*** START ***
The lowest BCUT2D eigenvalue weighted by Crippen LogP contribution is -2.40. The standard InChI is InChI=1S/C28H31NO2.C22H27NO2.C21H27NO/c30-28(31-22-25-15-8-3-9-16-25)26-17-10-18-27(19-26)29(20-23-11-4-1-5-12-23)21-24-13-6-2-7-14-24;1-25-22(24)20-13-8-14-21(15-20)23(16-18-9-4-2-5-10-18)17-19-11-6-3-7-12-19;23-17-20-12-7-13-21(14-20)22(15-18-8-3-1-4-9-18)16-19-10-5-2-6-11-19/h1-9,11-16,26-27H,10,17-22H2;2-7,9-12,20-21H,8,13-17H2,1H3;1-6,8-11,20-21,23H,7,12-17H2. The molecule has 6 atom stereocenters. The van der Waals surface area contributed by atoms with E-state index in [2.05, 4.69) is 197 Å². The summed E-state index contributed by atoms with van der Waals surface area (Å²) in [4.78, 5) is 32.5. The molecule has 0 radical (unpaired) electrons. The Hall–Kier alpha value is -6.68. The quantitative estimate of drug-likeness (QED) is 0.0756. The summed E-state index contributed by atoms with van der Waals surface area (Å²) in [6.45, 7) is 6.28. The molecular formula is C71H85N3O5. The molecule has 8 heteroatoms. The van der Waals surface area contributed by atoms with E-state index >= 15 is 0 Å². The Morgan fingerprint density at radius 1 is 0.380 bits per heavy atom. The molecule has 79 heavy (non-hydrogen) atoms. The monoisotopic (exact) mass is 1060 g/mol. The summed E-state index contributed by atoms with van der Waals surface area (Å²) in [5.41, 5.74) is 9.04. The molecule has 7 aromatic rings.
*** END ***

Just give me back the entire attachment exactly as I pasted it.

The lowest BCUT2D eigenvalue weighted by Crippen LogP contribution is -2.40. The standard InChI is InChI=1S/C28H31NO2.C22H27NO2.C21H27NO/c30-28(31-22-25-15-8-3-9-16-25)26-17-10-18-27(19-26)29(20-23-11-4-1-5-12-23)21-24-13-6-2-7-14-24;1-25-22(24)20-13-8-14-21(15-20)23(16-18-9-4-2-5-10-18)17-19-11-6-3-7-12-19;23-17-20-12-7-13-21(14-20)22(15-18-8-3-1-4-9-18)16-19-10-5-2-6-11-19/h1-9,11-16,26-27H,10,17-22H2;2-7,9-12,20-21H,8,13-17H2,1H3;1-6,8-11,20-21,23H,7,12-17H2. The molecule has 6 atom stereocenters. The van der Waals surface area contributed by atoms with E-state index in [2.05, 4.69) is 197 Å². The summed E-state index contributed by atoms with van der Waals surface area (Å²) in [4.78, 5) is 32.5. The molecule has 0 radical (unpaired) electrons. The Hall–Kier alpha value is -6.68. The quantitative estimate of drug-likeness (QED) is 0.0756. The summed E-state index contributed by atoms with van der Waals surface area (Å²) in [6.45, 7) is 6.28. The molecular formula is C71H85N3O5. The molecule has 8 heteroatoms. The van der Waals surface area contributed by atoms with E-state index >= 15 is 0 Å². The Morgan fingerprint density at radius 1 is 0.380 bits per heavy atom. The molecule has 79 heavy (non-hydrogen) atoms. The monoisotopic (exact) mass is 1060 g/mol. The summed E-state index contributed by atoms with van der Waals surface area (Å²) in [5.41, 5.74) is 9.04. The molecule has 7 aromatic rings.